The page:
And if you think keeping its mouth shut is an option for FDA right now, you haven't been paying attention.

But what about the sponsors? The question that begs to be asked is why Lilly and Amylin waited a week to hold a conference call. Analysts who put that question to Amylin say the answer was that the company didn't want to upset FDA by appearing to challenge or contradict its safety communication. (And in holding the call at last Amylin carefully avoid doing so.)

Our response to that objection is: what would an angry FDA do that is worse than what is already happening to Amylin? The stock was down 20% and investors are starting to write off hopes for Byetta LAR.

Still, if Amylin and Lilly were afraid of annoying FDA, then why hold a call at all? The delay made the issue seem ominous. Just the scheduling of the call caused Amylin shares to fall. Then the company said very little that isn't already in the public domain about the context of pancreatitis--and apparently by failing to offer anything new its reward is to see another stock price decline.

We don't claim to know the right way to manage investor communications about these kind of emerging safety issues, but we're pretty sure this isn't it.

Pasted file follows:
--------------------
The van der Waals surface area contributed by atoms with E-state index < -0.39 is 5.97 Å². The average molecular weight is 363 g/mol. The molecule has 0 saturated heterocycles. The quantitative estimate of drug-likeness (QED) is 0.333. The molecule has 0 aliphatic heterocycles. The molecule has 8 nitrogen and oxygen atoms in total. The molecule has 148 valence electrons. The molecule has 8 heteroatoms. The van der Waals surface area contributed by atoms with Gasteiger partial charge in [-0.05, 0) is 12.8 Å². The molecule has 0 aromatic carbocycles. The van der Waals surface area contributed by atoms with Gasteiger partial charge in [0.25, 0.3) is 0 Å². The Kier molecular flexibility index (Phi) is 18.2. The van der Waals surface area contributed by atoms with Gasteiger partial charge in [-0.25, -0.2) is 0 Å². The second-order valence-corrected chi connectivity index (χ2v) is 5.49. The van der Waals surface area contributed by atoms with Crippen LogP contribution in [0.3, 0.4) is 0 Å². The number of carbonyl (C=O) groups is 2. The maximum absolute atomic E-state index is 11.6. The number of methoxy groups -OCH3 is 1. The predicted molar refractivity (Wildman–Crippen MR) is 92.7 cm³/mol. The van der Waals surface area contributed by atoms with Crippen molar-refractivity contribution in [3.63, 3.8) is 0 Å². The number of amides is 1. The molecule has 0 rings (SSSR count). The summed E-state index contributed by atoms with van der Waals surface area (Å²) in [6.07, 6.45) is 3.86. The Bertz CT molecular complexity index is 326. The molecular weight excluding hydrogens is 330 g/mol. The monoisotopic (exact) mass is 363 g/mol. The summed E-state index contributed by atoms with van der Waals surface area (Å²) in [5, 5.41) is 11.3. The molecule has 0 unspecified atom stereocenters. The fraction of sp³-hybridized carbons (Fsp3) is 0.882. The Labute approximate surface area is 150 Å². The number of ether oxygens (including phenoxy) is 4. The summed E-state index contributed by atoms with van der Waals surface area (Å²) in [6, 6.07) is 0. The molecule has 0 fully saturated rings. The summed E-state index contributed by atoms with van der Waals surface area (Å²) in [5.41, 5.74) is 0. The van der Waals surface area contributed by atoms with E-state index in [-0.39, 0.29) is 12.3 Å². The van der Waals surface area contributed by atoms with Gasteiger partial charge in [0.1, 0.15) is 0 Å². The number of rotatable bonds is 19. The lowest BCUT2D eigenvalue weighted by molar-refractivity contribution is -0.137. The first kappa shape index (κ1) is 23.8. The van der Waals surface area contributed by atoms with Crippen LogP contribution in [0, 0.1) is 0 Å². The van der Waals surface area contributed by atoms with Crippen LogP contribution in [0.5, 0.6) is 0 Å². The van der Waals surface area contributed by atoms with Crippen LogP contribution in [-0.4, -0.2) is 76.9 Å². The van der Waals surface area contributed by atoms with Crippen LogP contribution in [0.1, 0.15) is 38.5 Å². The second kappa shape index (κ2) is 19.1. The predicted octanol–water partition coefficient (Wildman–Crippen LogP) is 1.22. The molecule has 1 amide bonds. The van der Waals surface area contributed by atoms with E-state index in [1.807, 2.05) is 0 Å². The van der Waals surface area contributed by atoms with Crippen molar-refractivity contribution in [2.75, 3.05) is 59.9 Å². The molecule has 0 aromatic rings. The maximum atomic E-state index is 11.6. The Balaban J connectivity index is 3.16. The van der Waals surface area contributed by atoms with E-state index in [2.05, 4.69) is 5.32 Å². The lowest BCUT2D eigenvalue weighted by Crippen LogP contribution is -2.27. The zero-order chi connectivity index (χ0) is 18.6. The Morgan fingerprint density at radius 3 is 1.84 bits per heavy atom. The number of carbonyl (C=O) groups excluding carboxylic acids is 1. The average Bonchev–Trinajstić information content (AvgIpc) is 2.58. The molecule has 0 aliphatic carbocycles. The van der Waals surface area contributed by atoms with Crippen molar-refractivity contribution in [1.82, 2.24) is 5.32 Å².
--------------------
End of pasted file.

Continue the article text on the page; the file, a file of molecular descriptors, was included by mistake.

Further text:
What we do know is that sponsors have to prepare now for how they are going to handle a circumstance like this. Amylin and Lilly may have been caught flat-footed by the reaction to the FDA safety notice, but that is no excuse. In today's world, the news could just as easily have been sparked by an international regulator, or by a prominent academic (say, Steve Nissen has been quiet lately hasn't he?), or in the favorite phrase of former FDA deputy commissioner Scott Gottlieb, by any 18 year old with a computer and access to Wellpoint's database.

Our modest proposal for a better way: why not hold this conference call before FDA issues a safety update? It would take a brave sponsor to do that -- in effect announce to investors that it has submitted six fatality reports to FDA. Still, in hindsight, we bet Lilly and Amylin would be better off right now if that was the approach they took.

Which leads into the second issue, since an effective communication strategy presumes that the two sponsors have the same objectives in mind.

Viewed from the standpoint of the Byetta brand team, there is no doubt that the partners' interests are aligned and this safety scare is a huge problem.

But what about from a strategic perspective? The Roche/Genentech deal has already triggered speculation about other biotech buyouts to come, and Lilly/Amylin is on everyone's list of possibilities. Lilly, remember, already showed its willingness to go down this path when it bought its Cialis partner Icos.

If the market is overreacting to the pancreatitis issue, Lilly can do more than just assert its confidence. It can put its money where its mouth is and buy Amylin out. It wouldn't be cheap: Amylin is valued at just under $3 billion. But that is less than half its value a year ago before the pancreatitis issue first emerged.